fast food

The Terroir of the Shopping Mall Food Court

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Alaskan food court favorite Hot Dog on a Stick

 

Mall dining is much more than a shopper’s pit stop.

There’s an uninspired sameness to mall stores.
Close your eyes and you could be in any mall, anywhere, with the same overstuffed department stores at each end and the predictable mix of national retailers and ear-piercing kiosks. But if you’re looking for a sense of place, you just need to head to the food court. In between the ubiquitous soggy pizza and cinnamon buns you’ll find surprising expressions of regional preferences, and even, dare we say it—terroir.

Terroir, which is usually used to describe wines, is that ineffable sense of place that comes from the sum of the effects of a local environment. It takes in geography and geology, climate and heritage, class and culture. Instead of Mosel Riesling and Loire Valley Muscadet, shopping mall terroir is embodied in regional affinities for grilled subs, bubble tea, and cheese steaks

Terroir is where you find it.
While many restaurant chains are named for localities, they can be surprisingly popular outside of their namesake regions. Boston Market and Uno Chicago Grill are both more beloved in Mid-Atlantic states than in hometown malls, while Moe’s Southwest Grill and Ted’s Montana Grill are Southeast favorites. The Great Lakes embrace Texas Roadhouse in greater numbers than native Texans, while Jersey Mike’s Subs are all but shunned in the Garden State but have become a favorite on the West Coast. California Pizza Kitchen and South Philly Steak & Fries both are true to their names, and everyone everywhere loves A&W All-American Food.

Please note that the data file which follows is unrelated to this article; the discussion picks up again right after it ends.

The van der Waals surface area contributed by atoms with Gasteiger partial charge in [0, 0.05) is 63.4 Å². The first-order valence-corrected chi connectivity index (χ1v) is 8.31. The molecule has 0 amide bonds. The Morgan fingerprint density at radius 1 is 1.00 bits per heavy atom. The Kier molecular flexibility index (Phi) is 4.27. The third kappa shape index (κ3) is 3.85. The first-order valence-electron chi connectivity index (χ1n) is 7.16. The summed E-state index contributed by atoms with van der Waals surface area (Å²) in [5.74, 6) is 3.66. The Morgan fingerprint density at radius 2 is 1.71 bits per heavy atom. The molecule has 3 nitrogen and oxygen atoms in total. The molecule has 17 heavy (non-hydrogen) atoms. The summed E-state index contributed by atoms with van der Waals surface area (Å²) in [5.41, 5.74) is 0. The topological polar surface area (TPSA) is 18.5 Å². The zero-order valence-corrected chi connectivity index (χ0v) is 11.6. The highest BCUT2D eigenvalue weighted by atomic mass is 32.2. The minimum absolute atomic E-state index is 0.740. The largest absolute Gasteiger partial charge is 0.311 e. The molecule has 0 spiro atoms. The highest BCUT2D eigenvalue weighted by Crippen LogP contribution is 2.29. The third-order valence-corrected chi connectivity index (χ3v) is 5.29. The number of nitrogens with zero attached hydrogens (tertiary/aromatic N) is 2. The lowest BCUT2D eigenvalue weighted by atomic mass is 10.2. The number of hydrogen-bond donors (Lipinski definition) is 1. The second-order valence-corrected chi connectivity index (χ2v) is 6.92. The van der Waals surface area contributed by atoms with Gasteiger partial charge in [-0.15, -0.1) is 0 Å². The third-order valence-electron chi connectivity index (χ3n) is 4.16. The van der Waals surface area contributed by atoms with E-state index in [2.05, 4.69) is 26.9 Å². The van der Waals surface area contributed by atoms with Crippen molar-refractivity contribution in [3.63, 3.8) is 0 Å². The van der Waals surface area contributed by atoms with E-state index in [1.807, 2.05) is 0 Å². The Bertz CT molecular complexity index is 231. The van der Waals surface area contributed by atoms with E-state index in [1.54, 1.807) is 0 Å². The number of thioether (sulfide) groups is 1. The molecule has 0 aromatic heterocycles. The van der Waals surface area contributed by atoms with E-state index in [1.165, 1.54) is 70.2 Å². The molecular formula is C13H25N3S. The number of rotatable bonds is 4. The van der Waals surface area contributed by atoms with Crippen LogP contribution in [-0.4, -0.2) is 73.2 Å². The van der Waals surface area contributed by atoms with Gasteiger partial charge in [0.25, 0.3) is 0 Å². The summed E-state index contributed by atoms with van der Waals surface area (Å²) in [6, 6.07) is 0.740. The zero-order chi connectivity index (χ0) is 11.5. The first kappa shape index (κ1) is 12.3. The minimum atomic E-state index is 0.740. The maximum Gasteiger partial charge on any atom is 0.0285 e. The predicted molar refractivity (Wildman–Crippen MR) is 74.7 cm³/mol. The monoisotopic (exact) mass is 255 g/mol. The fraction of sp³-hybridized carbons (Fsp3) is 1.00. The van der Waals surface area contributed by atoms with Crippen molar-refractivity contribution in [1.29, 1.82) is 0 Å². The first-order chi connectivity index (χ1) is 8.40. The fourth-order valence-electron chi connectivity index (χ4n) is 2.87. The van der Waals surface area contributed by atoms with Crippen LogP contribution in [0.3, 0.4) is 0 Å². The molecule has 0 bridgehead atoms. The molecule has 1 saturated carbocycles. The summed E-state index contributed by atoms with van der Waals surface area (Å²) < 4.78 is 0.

Cupcake and donut bakeries are disproportionately represented in New England malls. Mid-Atlantic shoppers take more bagel and bubble tea breaks than anyone else, and in the Great Lakes they like to sit down with a bowl of soup. Southwesterners like to nosh while they shop with gelato and roasted nuts. They line up for buffets in the Plain States, and a single mall in King of Prussia, Pennsylvania is home to five separate Auntie Anne’s soft pretzel outlets.

Mall food courts are so much more than Cinnabon and Sbarro. See what you’re missing with Thrillist’s coverage of lesser-known delicacies: REGIONAL FAST-FOOD CHAINS THAT NEED TO BE EVERYWHERE, IMMEDIATELY.

 

 

Posted in fast food, local foods, travel | Leave a comment

Why, oh why do companies give the public access to unmoderated, real-time Twitter feeds?

Oops, they did it again. This time it’s Coca-Cola.
The company has pulled its #MakeItHappy brand campaign after it was used to tweet excerpts from Hitler’s Mein Kampf into sweetly innocuous cartoon images of kitty cats and happy hamburgers.

The #MakeItHappy campaign launched with an ad during the Super Bowl. 
Designed to combat the bullying and negative language found on social media, the beverage giant asked Twitter users to forward negative messages tagged with the #MakeItHappy hashtag. An automated algorithm would transform the words into cutesy ASCII cartoons and @CocaCola would retweet the images to its millions of followers with the message We turned the hate you found into something happy.

Coca-Cola, with its 100,ooo+ employees, seems to have launched it unmanned into cyberspace.
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Nobody at the company noticed when the famous ‘Fourteen Words’ slogan of white supremacist movements was turned into a happy little puppy that tweeted out “We must secure the existence of our people and a future for White Children.”j8hqjk6ljn2sprtonorr  It was, however, noticed by the media pranksters at Gawker who created the Twitter handle @MeinCoke and fed a line-by-line reading of Hitler’s manifesto into the #MakeIt Happy algorithm, and then watched Coca-Cola’s official twitter account as it rendered Hitler’s words into smiling bananas and sunglass-wearing palm trees.

This is hardly the first Twitter campaign gone wild.